For this day trip we had the same driver plus his brother. He must have tagged along for moral support, it was quite snowy and disorienting. We drove past Shahdağ resort, a ski resort high in the mountains. Actually, we stopped there with the intention of going no further. Dana and I looked at each other, This is not the village… They parked the car and our driver’s brother opened my door but I didn’t budge. I imagined what I would say in a similar situation back home in English, “Excuse you, do you think I’m some idiot? I see that this is a tourist trap. I am not paying you to take me to a ski resort, sir, I want to go see the village. Take me there at once!” Unfortunately I couldn’t do that. I searched for words…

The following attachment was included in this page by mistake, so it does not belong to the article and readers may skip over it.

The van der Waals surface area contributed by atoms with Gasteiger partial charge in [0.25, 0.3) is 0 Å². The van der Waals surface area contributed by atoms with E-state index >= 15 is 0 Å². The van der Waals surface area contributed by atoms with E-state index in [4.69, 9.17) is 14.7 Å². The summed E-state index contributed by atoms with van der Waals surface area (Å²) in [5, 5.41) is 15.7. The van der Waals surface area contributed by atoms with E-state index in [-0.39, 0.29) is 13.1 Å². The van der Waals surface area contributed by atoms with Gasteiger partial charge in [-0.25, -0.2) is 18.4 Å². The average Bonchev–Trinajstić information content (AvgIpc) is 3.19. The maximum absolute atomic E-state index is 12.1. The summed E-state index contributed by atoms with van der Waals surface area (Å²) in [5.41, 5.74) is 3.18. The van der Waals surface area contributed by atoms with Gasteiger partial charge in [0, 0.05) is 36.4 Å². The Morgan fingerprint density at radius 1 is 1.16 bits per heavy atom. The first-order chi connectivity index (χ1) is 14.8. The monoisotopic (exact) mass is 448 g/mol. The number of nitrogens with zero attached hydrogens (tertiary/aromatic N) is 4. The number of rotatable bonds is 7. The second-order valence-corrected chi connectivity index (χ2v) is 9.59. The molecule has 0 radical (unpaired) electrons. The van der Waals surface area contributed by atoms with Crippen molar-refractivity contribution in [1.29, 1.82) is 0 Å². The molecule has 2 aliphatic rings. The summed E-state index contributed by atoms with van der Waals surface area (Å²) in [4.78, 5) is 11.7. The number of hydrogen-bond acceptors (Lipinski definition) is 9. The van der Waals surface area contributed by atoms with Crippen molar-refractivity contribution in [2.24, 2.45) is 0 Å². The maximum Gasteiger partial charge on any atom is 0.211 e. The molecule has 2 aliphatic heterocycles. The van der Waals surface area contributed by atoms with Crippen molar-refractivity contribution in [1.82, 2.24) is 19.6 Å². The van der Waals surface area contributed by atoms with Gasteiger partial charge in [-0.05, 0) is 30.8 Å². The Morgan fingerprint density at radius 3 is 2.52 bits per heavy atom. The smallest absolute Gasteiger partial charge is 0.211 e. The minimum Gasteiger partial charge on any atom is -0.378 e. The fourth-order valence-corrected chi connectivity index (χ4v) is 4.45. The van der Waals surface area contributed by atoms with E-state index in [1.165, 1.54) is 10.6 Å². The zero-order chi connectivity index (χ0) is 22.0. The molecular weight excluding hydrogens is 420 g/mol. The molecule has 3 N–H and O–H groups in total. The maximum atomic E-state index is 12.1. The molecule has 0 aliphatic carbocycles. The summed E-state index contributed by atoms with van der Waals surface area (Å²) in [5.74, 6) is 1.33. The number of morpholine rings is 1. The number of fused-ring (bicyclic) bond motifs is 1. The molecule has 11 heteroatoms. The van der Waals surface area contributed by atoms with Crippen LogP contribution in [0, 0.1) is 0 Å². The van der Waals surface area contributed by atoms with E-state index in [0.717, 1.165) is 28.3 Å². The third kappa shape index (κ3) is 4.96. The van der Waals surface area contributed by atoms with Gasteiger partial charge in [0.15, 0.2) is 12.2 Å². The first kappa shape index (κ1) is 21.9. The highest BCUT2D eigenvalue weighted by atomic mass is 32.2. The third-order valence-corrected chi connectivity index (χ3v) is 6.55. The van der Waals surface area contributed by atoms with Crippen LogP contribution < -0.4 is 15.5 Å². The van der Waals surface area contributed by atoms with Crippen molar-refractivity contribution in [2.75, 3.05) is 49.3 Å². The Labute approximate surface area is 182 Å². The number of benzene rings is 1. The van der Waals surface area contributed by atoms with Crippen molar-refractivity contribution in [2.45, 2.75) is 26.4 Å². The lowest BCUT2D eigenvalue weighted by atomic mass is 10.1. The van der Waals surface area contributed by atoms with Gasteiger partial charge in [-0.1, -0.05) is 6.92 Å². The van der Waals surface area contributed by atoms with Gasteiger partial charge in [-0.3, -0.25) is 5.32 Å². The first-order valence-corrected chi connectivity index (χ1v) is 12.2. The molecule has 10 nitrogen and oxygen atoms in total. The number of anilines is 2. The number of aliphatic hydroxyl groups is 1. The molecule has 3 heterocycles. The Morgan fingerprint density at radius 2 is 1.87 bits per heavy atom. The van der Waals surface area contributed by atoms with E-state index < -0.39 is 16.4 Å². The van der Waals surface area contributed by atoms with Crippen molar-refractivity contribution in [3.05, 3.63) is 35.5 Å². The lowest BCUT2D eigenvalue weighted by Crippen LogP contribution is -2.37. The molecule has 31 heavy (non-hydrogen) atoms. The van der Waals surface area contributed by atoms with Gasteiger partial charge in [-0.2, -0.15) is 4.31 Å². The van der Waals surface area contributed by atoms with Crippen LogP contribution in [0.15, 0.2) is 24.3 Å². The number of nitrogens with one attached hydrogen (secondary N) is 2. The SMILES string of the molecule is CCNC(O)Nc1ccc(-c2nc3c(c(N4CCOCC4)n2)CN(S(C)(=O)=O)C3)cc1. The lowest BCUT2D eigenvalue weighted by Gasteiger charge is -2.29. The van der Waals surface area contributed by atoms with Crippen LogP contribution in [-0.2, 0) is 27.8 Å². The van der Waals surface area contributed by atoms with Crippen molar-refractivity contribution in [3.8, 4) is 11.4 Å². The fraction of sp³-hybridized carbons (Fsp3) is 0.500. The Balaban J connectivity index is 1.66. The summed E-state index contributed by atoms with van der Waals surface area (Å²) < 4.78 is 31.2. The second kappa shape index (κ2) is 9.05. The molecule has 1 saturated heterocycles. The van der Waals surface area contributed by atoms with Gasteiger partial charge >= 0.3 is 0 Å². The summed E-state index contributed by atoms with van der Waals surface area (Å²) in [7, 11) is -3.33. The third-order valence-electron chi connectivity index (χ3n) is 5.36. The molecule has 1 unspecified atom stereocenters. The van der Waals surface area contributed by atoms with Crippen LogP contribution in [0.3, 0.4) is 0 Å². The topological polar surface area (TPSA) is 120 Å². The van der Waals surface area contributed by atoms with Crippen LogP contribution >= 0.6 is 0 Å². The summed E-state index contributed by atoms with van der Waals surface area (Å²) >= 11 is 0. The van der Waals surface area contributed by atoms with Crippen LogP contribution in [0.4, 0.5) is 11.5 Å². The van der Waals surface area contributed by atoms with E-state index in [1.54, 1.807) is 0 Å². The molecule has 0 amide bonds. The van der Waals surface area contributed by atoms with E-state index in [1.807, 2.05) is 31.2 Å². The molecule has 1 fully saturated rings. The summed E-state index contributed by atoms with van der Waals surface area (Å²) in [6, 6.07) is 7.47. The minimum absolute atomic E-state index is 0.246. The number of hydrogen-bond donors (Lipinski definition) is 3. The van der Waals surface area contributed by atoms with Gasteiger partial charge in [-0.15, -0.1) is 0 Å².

“Laza deyil (This is not Laza),” I calmly said. He made some comment that I couldn’t make out.
I pulled up Google maps on my phone and pointed to Laza, “Laza kend isteyirem (I want Laza village).”
A few minutes later we were back on the treacherous path, barreling over mounds of snow. I can’t believe that worked! Although we did come close to death a few times…Snow + Mountain Roads – Guard Rails = Possible Demise.
But, my God, we made it! We hopped out of the vehicle on slightly wobbly legs and became more dazed by the intensity and volume of the white snow.
A highlight of visiting Laza was seeing a bit of the mountain pastoral lifestyle. We saw sheep and horses being taken to water…
Bleak but Beautiful Landscape
We all know how bleak and tiresome life seems as we struggle through endless winter. But seeing winter in a different place, away from Baku, really enlivened it for me. Laza is beautiful even in January…